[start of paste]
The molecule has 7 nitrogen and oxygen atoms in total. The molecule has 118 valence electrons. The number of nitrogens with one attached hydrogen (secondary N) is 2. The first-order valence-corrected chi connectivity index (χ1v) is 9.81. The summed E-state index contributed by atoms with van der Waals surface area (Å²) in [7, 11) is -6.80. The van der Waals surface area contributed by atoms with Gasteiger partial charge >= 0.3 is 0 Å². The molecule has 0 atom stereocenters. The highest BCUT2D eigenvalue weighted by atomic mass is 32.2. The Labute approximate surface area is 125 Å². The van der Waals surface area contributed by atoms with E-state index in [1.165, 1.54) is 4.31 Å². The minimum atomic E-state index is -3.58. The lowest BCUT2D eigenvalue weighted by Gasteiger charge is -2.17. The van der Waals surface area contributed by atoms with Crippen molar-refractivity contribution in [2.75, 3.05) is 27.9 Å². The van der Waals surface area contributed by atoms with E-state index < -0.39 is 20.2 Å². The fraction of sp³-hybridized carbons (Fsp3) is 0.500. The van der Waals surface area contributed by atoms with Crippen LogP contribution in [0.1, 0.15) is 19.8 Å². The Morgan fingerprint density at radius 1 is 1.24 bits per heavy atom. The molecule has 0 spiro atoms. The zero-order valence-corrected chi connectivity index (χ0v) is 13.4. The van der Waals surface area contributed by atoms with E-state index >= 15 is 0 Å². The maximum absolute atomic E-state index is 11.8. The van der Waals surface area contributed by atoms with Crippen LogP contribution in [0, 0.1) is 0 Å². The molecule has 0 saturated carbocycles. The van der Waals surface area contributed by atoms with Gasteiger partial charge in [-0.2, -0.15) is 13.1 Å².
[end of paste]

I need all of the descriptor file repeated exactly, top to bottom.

The molecule has 7 nitrogen and oxygen atoms in total. The molecule has 118 valence electrons. The number of nitrogens with one attached hydrogen (secondary N) is 2. The first-order valence-corrected chi connectivity index (χ1v) is 9.81. The summed E-state index contributed by atoms with van der Waals surface area (Å²) in [7, 11) is -6.80. The van der Waals surface area contributed by atoms with Gasteiger partial charge >= 0.3 is 0 Å². The molecule has 0 atom stereocenters. The highest BCUT2D eigenvalue weighted by atomic mass is 32.2. The Labute approximate surface area is 125 Å². The van der Waals surface area contributed by atoms with E-state index in [1.165, 1.54) is 4.31 Å². The minimum atomic E-state index is -3.58. The lowest BCUT2D eigenvalue weighted by Gasteiger charge is -2.17. The van der Waals surface area contributed by atoms with Crippen molar-refractivity contribution in [2.75, 3.05) is 27.9 Å². The van der Waals surface area contributed by atoms with E-state index < -0.39 is 20.2 Å². The fraction of sp³-hybridized carbons (Fsp3) is 0.500. The van der Waals surface area contributed by atoms with Crippen LogP contribution in [0.1, 0.15) is 19.8 Å². The Morgan fingerprint density at radius 1 is 1.24 bits per heavy atom. The molecule has 0 spiro atoms. The zero-order valence-corrected chi connectivity index (χ0v) is 13.4. The van der Waals surface area contributed by atoms with E-state index >= 15 is 0 Å². The maximum absolute atomic E-state index is 11.8. The van der Waals surface area contributed by atoms with Crippen LogP contribution in [0, 0.1) is 0 Å². The molecule has 0 saturated carbocycles. The van der Waals surface area contributed by atoms with Gasteiger partial charge in [-0.2, -0.15) is 13.1 Å².